This is a guest article from fast bowling and strength coach Steffan Jones.
Bowling is one of the most stressful and unnatural activities you can ask your body to do. The stresses involved are immense.
Luckily, most of the techniques I use as a strength coach working with fast bowlers to prevent injury also allow you to become a fast bowler. There is no doubt that a well-designed training plan is an essential tool for all fast bowlers.
I call my version of this system "RAMPIPE", adapted from a trainer called Ian Jefferys.
It's a a specific, progressive and periodised training program specific to those who want to bowl frighteningly fast.
Every session follows the same routine from low intensity warm up drills to high intensity weight training or weighted ball bowling dependant on the phase.
Here is how I set out every session.
RAM: Raise, Activate, Mobilise
The first section is almost identical to the method I use for a net session. You can find the details here.
Exact exercises may vary depending on the space and equipment you have. For example, in a gym setting you may not have the space for grid running and you need to do your mobility drills "on the spot".
The principles, however, do not change.
P: Potentiate Nervous System
As I talked about in my last article, this is where the intensity of the warm-up is increased to replicate your performance. This is the game ready section which will consist of training muscles and muscular contractions that are specific to bowling.
They are done at maximal effort with the aim of increasing muscle fiber recruitment. This phase will enhance your bowling performance.
Ideally you will have the space/equipment for the bowling drills mentioned in my last article. If not, you can skip them and move right to the strength/power portion of the workout.
The strength section is the main part of the plan.
In it we train 3 types of contraction (or muscle movement):
- Concentric: The classic, traditional strength training movement. Think of a biceps curl.
- Isometric: Contracting muscles while staying still. This activates more fibres without the same time required for recovery.
- Eccentric: Trains your body to absorb greater force and recruit more fibres. This gives a larger potential for strength improvement.
Most training plans don't consider all these options because they are not fast bowler specific.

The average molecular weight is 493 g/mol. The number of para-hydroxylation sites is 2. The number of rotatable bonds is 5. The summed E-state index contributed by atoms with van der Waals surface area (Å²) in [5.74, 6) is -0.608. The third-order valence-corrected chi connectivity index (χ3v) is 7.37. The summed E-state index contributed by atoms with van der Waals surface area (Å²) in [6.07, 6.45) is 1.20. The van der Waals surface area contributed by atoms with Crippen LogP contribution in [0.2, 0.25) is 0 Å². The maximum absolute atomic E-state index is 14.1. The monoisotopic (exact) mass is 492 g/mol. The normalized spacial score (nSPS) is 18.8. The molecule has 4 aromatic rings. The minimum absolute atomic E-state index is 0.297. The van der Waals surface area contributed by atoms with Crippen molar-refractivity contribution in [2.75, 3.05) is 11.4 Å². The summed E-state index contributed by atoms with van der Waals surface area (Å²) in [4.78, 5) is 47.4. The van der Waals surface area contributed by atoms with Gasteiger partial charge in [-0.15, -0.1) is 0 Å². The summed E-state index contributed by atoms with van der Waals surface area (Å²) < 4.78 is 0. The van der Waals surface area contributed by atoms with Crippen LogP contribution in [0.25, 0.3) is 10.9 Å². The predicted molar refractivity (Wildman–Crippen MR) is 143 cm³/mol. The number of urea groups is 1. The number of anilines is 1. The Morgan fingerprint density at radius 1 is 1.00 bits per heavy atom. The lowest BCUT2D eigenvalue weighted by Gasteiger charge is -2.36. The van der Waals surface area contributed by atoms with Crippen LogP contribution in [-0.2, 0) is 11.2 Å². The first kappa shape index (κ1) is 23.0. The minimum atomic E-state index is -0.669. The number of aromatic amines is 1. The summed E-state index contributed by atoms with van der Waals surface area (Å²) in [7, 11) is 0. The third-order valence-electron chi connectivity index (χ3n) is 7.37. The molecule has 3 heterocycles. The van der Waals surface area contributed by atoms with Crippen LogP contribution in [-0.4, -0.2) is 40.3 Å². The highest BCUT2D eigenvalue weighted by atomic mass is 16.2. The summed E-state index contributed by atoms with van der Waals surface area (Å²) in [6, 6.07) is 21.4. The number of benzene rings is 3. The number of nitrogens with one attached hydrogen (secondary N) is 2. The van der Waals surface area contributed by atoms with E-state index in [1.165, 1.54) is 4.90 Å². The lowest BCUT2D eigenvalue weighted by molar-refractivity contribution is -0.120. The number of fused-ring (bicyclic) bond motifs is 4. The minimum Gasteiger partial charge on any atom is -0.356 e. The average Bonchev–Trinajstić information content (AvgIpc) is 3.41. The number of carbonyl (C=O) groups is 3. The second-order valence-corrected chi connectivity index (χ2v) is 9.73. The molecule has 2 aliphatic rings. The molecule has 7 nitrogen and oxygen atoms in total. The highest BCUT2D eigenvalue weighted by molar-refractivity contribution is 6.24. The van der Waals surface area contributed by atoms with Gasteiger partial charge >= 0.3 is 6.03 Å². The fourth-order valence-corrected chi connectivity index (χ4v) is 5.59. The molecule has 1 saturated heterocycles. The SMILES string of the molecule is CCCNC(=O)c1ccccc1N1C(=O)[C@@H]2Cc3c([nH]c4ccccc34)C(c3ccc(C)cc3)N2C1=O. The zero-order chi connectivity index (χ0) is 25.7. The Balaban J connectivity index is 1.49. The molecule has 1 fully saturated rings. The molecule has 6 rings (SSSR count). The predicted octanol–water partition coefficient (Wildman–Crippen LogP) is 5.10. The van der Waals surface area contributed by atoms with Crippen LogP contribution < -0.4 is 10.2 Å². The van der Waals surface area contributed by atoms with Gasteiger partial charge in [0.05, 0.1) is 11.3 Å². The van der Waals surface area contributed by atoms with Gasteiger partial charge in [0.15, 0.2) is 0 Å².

We then break down the exact exercises, sets and reps depending on time of year. In strength training, this is called periodisation. Each phase is one step closer to the start of your season.
Upper body strength
- Phase 1 (4 weeks): traditional lifting for strength, low volume and explosive.
- Phase 2 (4 weeks): Shift to isometric training for strength. Use loaded explosive training for power. Phase 3 (4 weeks): Explosive training for strength maintenance with light weight. Use upper body pushing exercises or medicine ball throws for speed/power. You can also use complex training in this phase.
- Phase 4 (2-4 weeks): medicine ball throws, heavy ball bowling, or light bench press throw in conjunction bowling.
Lower body strength
Many bowlers assume that running and bowling is all you need for "legs" (or lower body training). However you need to be strong and powerful to prevent injury and bowl fast, so don't skip this section.
- Phase 1: Strength (squats, deadlift variations and loaded sprints)
- Phase 2: Shock (depth jumps, high volume strength, Complex training, sprint work)
- Phase 3: Explosive/speed/recovery. Here you benefit from the the previous phase (jump squats, speed squats, Olympic lifts variants, sprint work, plyometric jumps)
- Phase 4- Specific (sprints, plyometric jumps)
IP: Intervention. Performance
While it is important to work on technique when you are fresh and not tired from a gym session, you can still perform skill drills after training.
If you have space, and you feel fresh enough, perform drills in a session that focuses on one aspect of the skill.
Then move on to performing your skill based on outcome (target bowling or net practice).
As I previously also mentioned, it's crucial to review your performance after the session. This is equally true of your strength and power sessions.
Record the weights lifted, review if the workout was too hard or too easy, make sure you are progressing in the measure you wish to progress and never "go through the motions".
As with all training, fitness work gives you back what you put in. Work hard, work smart and bowl devastatingly fast.
Steffan Jones is a strength coach and fast bowling coaching with over 15 years experience as a first-class cricketer. For his full programme for fast bowlers fitness, click here.